The first step in customizing your estate plan is to contact an estate planning attorney to discuss your family and financial situation and your goals for your estate. When creating your estate plan, be mindful and avoid these five common mistakes along the way:
1. Don't Assume Estate Plans Are Only for the Super Rich
Society and movies would have us believe that only the superiorly wealthy members of society are entitled to an estate plan. This is simply not the case--everyone over the age of 18 requires some kind of estate planning.
The average college student or young adult may not require a living trust or full-blown complicated plan considering tax consequences; however, young adults would benefit from at least a durable power of attorney and medical power of attorney. Without these documents, an incapacitated person over the age of 18 would require a guardian to handle financial, medical, and day-to-day affairs. Guardianship costs money that would not otherwise be spent if a power of attorney were properly executed.
New parents should update their estate plan to appoint potential guardians for their child or children. In the flurry of checklists and preparations for the arrival of a new baby or adopted child, parents do not always consider updating their Will to designate a guardian should anything happen to them. While the Texas Estates Code provides for what may happen to your child, a parent's judgment and choice of guardian is almost always preferable to a selection made by an impersonal statute.
2. Don't Assume Your Financial Matters are Simple Enough without an Estate Plan
Consider your "simple" bank accounts. Who else is a signatory on that account? Is it a POD (payable on death) account? If so, the beneficiary named on the account will rightfully have a 100% personal interest in those funds when you die. Did you intend to leave 100% to one child or did you want that to be split among all your children? If your intention is that your children each share equally in the money in that bank account, you must designate that in your estate plan and on the beneficiary designation of the bank account--otherwise, the single beneficiary named could rightfully keep all the money in the account. Without instructions to you otherwise, the implication is that you intended the one child named as the POD beneficiary to inherit all the money with the other children excluded.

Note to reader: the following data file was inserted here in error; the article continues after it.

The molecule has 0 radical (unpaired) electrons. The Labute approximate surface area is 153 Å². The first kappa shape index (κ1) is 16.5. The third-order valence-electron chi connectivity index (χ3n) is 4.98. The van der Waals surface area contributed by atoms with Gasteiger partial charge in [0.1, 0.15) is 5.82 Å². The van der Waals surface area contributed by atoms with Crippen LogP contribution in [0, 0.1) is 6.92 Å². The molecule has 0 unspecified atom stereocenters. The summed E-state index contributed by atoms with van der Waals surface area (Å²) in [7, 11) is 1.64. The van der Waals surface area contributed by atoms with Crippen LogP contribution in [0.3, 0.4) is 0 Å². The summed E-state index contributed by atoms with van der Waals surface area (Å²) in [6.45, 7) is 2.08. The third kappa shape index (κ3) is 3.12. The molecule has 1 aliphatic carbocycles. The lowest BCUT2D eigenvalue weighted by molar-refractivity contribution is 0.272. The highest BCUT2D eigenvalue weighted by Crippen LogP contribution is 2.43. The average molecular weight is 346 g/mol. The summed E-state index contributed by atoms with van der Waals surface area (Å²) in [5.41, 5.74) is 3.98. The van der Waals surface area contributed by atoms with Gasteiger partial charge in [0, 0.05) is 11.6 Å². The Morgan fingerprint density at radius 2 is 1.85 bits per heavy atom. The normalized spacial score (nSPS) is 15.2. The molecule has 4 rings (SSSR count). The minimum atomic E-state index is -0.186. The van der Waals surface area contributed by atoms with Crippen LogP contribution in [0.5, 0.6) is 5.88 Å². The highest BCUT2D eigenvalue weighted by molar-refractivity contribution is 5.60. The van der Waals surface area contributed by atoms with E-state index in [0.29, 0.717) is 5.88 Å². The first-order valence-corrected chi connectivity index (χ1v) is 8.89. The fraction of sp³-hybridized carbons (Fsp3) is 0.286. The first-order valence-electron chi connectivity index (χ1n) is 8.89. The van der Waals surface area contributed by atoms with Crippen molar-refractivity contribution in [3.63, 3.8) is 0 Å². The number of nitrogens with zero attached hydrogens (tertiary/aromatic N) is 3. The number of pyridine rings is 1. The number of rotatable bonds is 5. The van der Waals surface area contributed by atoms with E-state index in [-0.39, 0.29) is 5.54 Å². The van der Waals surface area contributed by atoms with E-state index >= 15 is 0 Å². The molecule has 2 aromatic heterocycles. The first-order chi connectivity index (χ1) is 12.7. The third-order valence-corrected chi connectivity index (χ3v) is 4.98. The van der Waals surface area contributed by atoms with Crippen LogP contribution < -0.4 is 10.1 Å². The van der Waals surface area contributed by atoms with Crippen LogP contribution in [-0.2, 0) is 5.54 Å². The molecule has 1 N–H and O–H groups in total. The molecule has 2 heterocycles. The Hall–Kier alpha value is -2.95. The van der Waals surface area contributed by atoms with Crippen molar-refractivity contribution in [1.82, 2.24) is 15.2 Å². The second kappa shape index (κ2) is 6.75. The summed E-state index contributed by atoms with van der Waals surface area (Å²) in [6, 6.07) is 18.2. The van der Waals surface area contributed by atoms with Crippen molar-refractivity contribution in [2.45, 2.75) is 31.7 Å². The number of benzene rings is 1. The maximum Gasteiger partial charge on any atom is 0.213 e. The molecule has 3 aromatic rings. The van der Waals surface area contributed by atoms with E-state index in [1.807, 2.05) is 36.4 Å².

3. Don't Assume Everyone Knows What You Want and Will "Do the Right Thing"
Attorneys hear the phrase "I know my [daughter/son/brother] will do the right thing" on a regular basis. The fact is that only you can adequately and accurately express what you want and what "the right thing" really means to you. Consider the above example: Was it understood that the POD beneficiary was to split the money in the account equally with his siblings? Spell that out for him! Do not assume that your executor or beneficiary will know what you want.
Also, consider that your executor--especially a family member--will be dealing with grief when you pass away, and to have a clear roadmap of what you want and how you want to share your estate or personal items with people will hopefully ease that pain. Even if the task is still difficult, your executor can at least have a roadmap to show an attorney to help guide them through the probate process.
4. Don't Forget About Your Digital Assets
We live in a digital world. Cloud-based technology houses our photographs, notes, bank accounts--and don't forget about how much information is shared on Facebook or other social networking sites! Without the usernames and passwords to those accounts, your loved ones may not even know where to look for photos to remember you or bank accounts that hold estate assets. Make a list of these specific usernames and passwords and keep it updated and with your estate planning documents.
5. Don't Wait
You only have the opportunity to execute documentation determining the disposition of your estate while you are of sound mind. Consider that more and more people are living longer, but with Alzheimer's or dementia. Once you are determined to be legally incompetent, you cannot select your power of attorney or direct how you want to dispose of your estate--in fact, you may not be able to communicate your wishes at all. Rather than ask your family to engage in guardianship proceedings which can be costly, designate your powers of attorney now and enjoy the life and time you have with your loved ones.